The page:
Some kids show it on their faces -- their usually bright eyes cloud over, their little brows furrow, their chubby, stubby fingers wrap tight into fists. Anger in children is often difficult to handle because it takes time and maturity to learn how to cope with this complex and frustrating emotion on your own. The next time your child becomes angry, help him through his turmoil by actively aiding him in defusing his anger.
Separate your child from the source of her anger. Your child’s close proximity to the person or thing that is filling her with rage will only fuel her upset. If you notice that your child appears to be getting agitated, watch her closely. If she begins losing control as a result of her anger, take your child to a different room to give her the physical space that she needs to cool down.
Engage your child’s senses. As the National Network for Child Care, a department of Iowa State University, attests, when children feel anger their bodies respond physically. This physical response often includes an increased heart rate and muscle tightening. Children can best combat these response by doing something that requires movement. Encourage your little ball of anger to squeeze some clay, run around in the backyard or paint a picture, as all will help aid in reducing the pent-up energy that her anger is causing her.
Wait until your child has calmed before trying to talk to her. If you try to talk to your child while she is still stewing, you will almost certainly not receive a positive response, advises social worker and columnist Carole Banks for EmpoweringParents.com. After removing her from the person or situation that's triggered her anger, step back and allow her to calm down, reminding her to engage in the stress reduction activities you recommended. Once she is visibly calm, approach her and engage her in a discussion about her upset.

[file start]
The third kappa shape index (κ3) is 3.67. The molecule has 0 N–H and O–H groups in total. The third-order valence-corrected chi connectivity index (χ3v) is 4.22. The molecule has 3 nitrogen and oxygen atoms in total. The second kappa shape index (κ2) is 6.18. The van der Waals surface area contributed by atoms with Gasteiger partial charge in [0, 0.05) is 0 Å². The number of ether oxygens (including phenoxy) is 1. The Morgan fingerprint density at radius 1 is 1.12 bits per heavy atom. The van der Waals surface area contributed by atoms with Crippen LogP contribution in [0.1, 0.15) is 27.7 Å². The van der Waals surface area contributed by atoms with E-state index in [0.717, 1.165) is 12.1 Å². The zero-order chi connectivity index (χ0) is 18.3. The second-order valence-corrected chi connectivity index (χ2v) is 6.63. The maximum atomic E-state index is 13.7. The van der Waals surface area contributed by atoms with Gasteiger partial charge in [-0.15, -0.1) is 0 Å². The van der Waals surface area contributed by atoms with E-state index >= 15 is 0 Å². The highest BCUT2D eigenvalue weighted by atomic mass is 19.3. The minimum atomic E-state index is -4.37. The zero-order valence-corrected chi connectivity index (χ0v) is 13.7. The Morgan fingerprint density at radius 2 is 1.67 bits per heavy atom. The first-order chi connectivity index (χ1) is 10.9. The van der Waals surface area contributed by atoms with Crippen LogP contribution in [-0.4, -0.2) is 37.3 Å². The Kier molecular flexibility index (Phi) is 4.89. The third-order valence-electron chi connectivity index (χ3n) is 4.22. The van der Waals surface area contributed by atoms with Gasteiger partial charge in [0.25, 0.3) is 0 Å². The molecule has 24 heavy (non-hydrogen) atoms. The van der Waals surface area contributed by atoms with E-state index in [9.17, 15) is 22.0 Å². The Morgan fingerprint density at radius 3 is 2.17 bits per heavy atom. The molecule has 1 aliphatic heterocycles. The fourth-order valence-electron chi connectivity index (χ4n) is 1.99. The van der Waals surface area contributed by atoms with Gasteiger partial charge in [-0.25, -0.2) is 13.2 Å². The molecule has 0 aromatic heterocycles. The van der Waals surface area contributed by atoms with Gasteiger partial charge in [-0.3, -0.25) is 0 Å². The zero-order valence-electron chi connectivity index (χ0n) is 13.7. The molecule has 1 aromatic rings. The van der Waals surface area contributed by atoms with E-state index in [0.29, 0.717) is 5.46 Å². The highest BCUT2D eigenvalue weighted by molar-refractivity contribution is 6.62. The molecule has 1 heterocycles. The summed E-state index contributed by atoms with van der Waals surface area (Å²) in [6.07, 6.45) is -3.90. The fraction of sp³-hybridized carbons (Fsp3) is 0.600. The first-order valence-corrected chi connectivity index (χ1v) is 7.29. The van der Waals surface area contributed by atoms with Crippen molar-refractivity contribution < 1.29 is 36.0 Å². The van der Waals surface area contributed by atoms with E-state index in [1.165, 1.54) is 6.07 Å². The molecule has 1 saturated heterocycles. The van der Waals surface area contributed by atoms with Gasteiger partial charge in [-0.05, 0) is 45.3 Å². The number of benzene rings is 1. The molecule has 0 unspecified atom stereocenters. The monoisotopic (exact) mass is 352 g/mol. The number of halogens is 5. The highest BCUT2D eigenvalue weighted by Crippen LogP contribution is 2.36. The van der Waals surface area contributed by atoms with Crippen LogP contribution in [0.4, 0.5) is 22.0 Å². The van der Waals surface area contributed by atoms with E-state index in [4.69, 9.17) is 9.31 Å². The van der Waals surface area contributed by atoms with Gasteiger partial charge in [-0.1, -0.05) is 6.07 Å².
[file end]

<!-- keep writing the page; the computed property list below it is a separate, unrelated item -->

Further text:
Encourage your child to express his anger. If you try to let the topic of anger drop as soon as your child calms down, you may actually be encouraging him to internalize her feelings, warns Todd Clements, M.D., and Kim Ferren, L.P.C. for Meier Clinics Foundation. Instead of expecting your child to sort through his feelings -- something he is not yet equipped to do -- sit down and talk with him about his anger after he has calmed down enough to engage in a productive conversation. Encourage meaningful conversation by asking your child open-ended questions about his feelings and the feelings of the person with whom he was angry.